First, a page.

Wednesday, April 20, 2011
Ref Danny Crawford comes, goes quietly
By Jeff Caplan
DALLAS -- Chalk it up. The Dallas Mavericks are now 3-16 in the playoffs when referee Danny Crawford is on the floor.
There was plenty of pregame chatter about Crawford coming to town as the lead official for Tuesday's pivotal Game 2 against the Portland Trail Blazers. In the end, Crawford exited with a solid, non-controversial performance and the Mavs got a needed victory, 101-89, to take a 2-0 lead in the series.
Dallas had lost 16 of 17 and six in a row with Crawford blowing the whistle.
"Didn't really care for it," Jason Terry said of all the Crawford talk preceding Game 2. "That's not any of our concern. It's something we can't control. Hey, there's good refs all throughout this league. You don't ever know who you're going to get.
"I didn't even know he was out there."
Terry's last statement is probably the most pleasing to Crawford, who was not involved in really the only controversial play of the game when Tyson Chandler was befuddled that he didn't draw a charge when Blazers forward LaMarcus Aldridge posted him up and banged his way into the paint.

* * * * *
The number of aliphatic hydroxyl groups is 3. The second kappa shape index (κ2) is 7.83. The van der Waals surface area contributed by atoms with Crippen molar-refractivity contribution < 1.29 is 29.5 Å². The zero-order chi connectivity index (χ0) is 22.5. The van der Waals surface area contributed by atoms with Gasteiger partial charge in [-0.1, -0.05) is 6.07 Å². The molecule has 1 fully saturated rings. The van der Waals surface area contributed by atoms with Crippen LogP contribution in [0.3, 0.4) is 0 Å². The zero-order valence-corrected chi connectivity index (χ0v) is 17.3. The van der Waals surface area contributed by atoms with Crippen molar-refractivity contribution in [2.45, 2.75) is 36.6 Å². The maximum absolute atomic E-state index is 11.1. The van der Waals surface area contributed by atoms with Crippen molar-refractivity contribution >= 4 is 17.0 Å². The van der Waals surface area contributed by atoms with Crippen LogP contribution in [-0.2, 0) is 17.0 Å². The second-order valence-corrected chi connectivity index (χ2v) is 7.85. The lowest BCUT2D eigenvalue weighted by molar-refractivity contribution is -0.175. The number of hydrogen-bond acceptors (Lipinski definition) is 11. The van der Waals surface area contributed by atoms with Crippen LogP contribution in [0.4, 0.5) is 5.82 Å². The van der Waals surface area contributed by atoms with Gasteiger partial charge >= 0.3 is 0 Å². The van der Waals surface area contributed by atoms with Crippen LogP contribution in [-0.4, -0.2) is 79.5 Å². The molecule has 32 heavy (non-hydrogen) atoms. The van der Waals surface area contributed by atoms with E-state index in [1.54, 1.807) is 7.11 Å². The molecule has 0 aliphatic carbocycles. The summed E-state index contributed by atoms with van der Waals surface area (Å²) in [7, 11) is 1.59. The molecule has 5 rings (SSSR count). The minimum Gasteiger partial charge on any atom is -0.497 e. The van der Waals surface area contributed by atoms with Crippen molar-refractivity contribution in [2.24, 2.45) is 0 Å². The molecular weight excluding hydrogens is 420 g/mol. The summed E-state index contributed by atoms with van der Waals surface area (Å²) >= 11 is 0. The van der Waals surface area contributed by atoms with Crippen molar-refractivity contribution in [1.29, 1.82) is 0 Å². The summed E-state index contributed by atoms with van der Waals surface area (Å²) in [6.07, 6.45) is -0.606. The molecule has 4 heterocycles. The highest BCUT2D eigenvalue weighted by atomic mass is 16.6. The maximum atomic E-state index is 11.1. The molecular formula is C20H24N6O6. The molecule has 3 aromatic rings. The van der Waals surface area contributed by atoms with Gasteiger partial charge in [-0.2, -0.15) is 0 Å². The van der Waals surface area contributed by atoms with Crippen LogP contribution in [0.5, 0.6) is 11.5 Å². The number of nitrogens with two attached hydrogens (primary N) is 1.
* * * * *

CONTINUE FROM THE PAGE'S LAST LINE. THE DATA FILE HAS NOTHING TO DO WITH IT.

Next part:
Chandler fell backward, but referee Ed Malloy didn't make a call. Aldridge stepped over Chandler for the easy bucket with 1:08 left in the first half. Chandler couldn't believe there was no call and Mavs coach Rick Carlisle walked out on the court with both arms extended. It took a few moments before Malloy hit Chandler with a technical.
In fact, Mavs fans might have been thanking the veteran Crawford early in the fourth quarter when it appeared he bailed out Nowitzki on a shot attempt from the wing, sending him to the free throw line. Nowitzki made 15-of-17 at the line after going 13-of-13 in Game 1, with every attempt coming in the fourth quarter.
ESPN Stats and Information broke down fouls called by each of the three referees. Crawford whistled the Blazers for eight fouls and the Mavs for four. Pat Fraher hit the Blazers for nine and the Mavs for five, and Malloy nailed the Blazers for five and the Mavs for 12, including Chandler's technical.
All six of the shooting fouls Crawford called against the Blazers, including the defensive three second call, sent Nowitzki to the line. He was 7 for 8 on those free throws.
As far as any discrepancy in fouls called or free throws attempted, it simply didn't exist in Game 2. Portland was whistled for 22 fouls and the Mavs for 20. The Blazers shot 27 free throws and the Mavs took 26.
Neither team had a particularly good night at the stripe. Portland made 18 for 66.7 percent and the Mavs hit just 19 for 73.1 percent. Center Brendan Haywood missed all four of his attempts.
If the Mavs see Crawford again, they'll take it because it will almost assuredly mean the Mavs are well down the playoff road.
And if they do see him again, perhaps the Crawford voodoo will be a thing of the past.